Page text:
The second part is what comes after publishing the app. This is where success/time spent in part 1, takes place. Success means different things to different people. It might be measured in terms of money earned, number of downloads or even a high rating for their app in the BlackBerry World app store. The truth is that developers don’t have many tools at their disposal to reach their goal, whatever that may be, and BlackBerry’s current status in the top markets is not helping improve this situation..

But what about the countries and regions in which BlackBerry is still a best-selling handset manufacturer, such as Indonesia, South Africa, Nigeria and the Middle East? It might not be as easy as it sounds to target specific markets. Let’s take a look at the distribution of downloads and revenues around the globe (I’m using my own app as an example).

Downloads vs. Revenue maps of a freemium app with more than 125k downloads (May 2013 – May 2014)


It’s clear that BlackBerry has to improve its standing in major markets. Many think the main reason for low device sales in key countries is the lack of apps – but maybe it’s actually the other way around. Perhaps we have a formula that looks something like this: device sales -> more users -> more profit for developers -> more developers -> more apps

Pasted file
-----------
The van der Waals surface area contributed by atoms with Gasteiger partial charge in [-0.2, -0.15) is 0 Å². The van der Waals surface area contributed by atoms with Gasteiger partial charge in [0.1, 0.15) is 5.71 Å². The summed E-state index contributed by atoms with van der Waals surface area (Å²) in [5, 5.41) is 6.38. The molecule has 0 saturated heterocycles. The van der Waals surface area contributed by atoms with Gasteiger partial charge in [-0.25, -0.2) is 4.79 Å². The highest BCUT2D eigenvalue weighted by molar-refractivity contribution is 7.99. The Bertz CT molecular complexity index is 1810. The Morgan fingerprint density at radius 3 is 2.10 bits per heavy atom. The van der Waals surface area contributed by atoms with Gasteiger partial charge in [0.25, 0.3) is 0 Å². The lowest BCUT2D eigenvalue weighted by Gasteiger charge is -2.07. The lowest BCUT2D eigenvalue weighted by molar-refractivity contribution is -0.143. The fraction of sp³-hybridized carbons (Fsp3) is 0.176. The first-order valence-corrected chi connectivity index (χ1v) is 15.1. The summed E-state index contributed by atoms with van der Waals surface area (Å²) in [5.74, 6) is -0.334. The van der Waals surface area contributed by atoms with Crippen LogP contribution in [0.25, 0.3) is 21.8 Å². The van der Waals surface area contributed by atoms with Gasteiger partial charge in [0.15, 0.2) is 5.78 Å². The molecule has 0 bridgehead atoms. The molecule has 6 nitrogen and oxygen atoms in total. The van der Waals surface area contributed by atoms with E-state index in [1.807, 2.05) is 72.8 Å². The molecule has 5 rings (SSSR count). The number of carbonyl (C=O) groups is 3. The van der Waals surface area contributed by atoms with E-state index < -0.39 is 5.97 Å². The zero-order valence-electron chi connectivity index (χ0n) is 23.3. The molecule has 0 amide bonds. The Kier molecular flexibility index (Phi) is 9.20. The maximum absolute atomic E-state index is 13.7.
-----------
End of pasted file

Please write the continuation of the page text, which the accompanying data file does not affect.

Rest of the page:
At the end of the day, engaging with BlackBerry is going to be a personal decision. There are some important parameters still missing from the BlackBerry platform, which might be keeping many developers from migrating to, or at least adopting, BB 10. A lot of these parameters, however, are not strictly related to actual development, i.e. coding.

But developers should keep two important factors in mind: BlackBerry 10 is still one of the newest OSs out there, which means there’s a lot of room for growth. Also – BlackBerry still is, and will continue to be, a leader in enterprise solutions, which is translated as a strong brand name. This combination indicates that there’s potential for BB10.